VENICE IN MID WINTER
Bundled in a raincoat, a pork pie hat pulled low over my brow, I slosh along in my rubber boots on my way to a secret ceremony. Pale blurry lamp light shines on the slick black paving stones. The dark oaken shutters of the greengrocer are still closed, as are those of the bookshop opposite, where the trunks of old yellowed prints and musty books are chained and bolted, and covered with plastic. The church doors are still fastened tightly; it’s even too early for the beggar to be up at his job on the front steps.
Not a soul on the Rialto, or in the campo where my favorite bar is not yet open for business. In an hour, burly boatmen in thick blue sweaters smelling of mildew, wet wool, and brine will be standing at the zinc bar, knocking back their first coffee of the day -- boiling, black and laced with grappa -- to blunt the raw chill sweeping of the lagoon. I stride along a minor canal where murky water, redolent of motor oil, sewage, and seaweed slaps up and over the edge of the pavement, drenching my feet, only partially protected by their rubber encasing. Sucking a eucalyptus lozenge, hoping to ward off a cold, I make my way into the heart of the labyrinth. A clock tower somewhere chimes the hours. It’s half past five. This is Venice in my favorite season - the dead of winter and at my favorite hour – before sunrise.
No crowds press close as I thread those winding alleys and calle. In any other season or any other time of day, they are so packed you can simply let yourself be borne up and along by the flux of human bodies. Now I am the only presence, flitting beneath black arches, skirting secret gardens where citrus trees, with fruit like lanterns, somehow flourish behind forbidding gates. One more twist and turn and I am propelled out into the great piazza, still dark, except for a light burning in one of the café concerts way across the square, where a first sign of life astir shows me that the ceremony has begun – the city waking to itself.
A man in red livery, comes out from the café with a long-handled broom and begins to sweep in among the sea of tables and chairs. Patient and thorough, his broom knocks and prods beneath the tables, removing crusts, crumbs; sodden cigarette ends, pigeon excrement, trampled vaporetto tickets. Then from the doors of the café opposite where a light has just come on, out steps a man in green livery, with broom in hand, who begins sweeping his portion of the square. Twinned like the moors in the clock tower, they greet the breaking day.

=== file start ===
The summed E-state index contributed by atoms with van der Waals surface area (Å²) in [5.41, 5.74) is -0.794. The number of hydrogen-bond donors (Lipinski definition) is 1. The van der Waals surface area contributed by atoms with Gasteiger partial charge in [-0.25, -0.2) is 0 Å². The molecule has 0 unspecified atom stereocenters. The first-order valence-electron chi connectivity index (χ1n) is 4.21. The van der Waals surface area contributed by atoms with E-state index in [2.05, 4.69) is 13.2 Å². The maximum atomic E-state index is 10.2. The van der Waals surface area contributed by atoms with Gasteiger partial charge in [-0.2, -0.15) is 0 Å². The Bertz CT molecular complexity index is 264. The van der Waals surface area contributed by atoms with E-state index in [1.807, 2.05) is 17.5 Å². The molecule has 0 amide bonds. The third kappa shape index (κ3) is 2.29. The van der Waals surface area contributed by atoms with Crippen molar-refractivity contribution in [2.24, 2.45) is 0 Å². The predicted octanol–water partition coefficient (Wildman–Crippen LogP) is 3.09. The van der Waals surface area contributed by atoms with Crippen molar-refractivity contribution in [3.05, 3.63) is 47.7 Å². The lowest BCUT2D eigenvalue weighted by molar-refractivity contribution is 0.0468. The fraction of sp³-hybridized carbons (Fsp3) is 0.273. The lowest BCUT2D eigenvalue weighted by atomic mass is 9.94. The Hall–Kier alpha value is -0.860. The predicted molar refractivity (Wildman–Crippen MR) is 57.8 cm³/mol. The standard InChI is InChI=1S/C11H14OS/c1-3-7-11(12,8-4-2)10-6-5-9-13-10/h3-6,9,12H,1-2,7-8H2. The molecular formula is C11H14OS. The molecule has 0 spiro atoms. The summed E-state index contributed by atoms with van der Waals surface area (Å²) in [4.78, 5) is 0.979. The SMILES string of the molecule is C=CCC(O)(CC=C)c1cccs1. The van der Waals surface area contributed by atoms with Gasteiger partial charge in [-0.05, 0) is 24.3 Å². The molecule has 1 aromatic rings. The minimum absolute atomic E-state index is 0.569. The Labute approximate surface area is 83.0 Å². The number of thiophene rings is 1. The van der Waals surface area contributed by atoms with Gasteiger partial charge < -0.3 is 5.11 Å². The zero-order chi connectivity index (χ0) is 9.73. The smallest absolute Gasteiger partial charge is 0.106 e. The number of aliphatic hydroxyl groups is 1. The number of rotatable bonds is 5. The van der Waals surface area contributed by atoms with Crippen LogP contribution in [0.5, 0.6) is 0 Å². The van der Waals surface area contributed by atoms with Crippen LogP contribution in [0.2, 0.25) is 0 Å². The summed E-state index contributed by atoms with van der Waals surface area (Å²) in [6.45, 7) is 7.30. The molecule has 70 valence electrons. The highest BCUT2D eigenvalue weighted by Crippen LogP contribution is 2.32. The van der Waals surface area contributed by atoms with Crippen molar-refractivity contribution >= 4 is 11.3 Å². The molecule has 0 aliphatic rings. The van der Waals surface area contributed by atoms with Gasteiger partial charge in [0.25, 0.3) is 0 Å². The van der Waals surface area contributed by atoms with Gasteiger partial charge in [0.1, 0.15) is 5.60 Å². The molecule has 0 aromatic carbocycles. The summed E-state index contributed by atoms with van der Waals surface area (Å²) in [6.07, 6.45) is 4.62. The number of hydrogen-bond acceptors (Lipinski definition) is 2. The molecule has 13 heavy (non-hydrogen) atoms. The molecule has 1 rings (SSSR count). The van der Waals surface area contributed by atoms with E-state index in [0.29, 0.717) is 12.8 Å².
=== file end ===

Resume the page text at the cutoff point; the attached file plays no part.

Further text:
Out on the embankment, beneath a cobalt sky curdled with pink, huddled figures await an early vaporetto. As I duck back into the labyrinth again, I cross a succession of small bridges, repeated as in the mirrored image of a mirror. Ascending, descending a hundred steps, I meet a small army of delivery men who have appeared from nowhere – shouldering crates of tangerines and cabbages, brown sacks of hot bread, swinging buckets of live eels, wheeling along kegs of beer, cases of mineral water, gas cylinders.
For in this city, two-legged transportation is still the norm.
The shutters of a newspaper kiosk swing open to greet the first customer of the day, a man out with his small dachshund properly coated and booted against the cold.
I pause to admire a pockmarked facade of dingy grey and yellow marble floating above the canal, striped black and green with rot and algae. Its main door opens out a foot below the water line, algae- plastered steps lead down into the murk.
The thick dirty red drapes of an upper window look as though they have not been forced open to admit the sun in fifty years or more. Behind, I imagine a mummified personage from Henry James sitting stiffly at a tea table, claw-like hand clutching a shred of lace, a volume of Ruskin, a faded visiting card.
I hurry on, past a slew of solemn gondolas moored by an arcade, bobbing like funereal seahorses on the swell of the canal as a boat chugs by. More bridges, more embankments, more secluded gardens, more deserted squares – finally I reach the spot . Calle degli Incurabili . Here thirty years ago, disgusted with myself for being so incurably romantic, incurably depressed, incurably in love with Venice and so reluctant to depart, I threw a pair of shoes into the canal as a symbolic gesture to say, perhaps, may I never have to leave this place. Now I look down into the black water where my offering was swallowed up – thinking of all that must lay hidden there, filth and treasures, of all that has disintegrated, rotted away, of all that I have done and been since then.
The sun’s up filtered through soft clouds as through milk or melted pewter.
I return to my pension with its creaking bed, damp age-stained satin covers, and black, lugubrious furniture. Yesterday, while doing my room, the thoughtful chamber maid removed my nightgown from my suitcase and arranged it on the bed like a white shadow, ready to plunge into that activity this city is proverbially famous for: A Venezia si sogna – In Venice, you dream.
As I come in through the great doors, the proprietess is surprised to see I have already been up and about. She ushers me into the freezing little breakfast room, where beyond tinted windows I glimpse the fronds of potted palms . A canary is singing in a cage somewhere. Piping hot tea is brought to me on a tarnished silver platter. Incurably romantic, yes, alas, still.
copyright Linda Lappin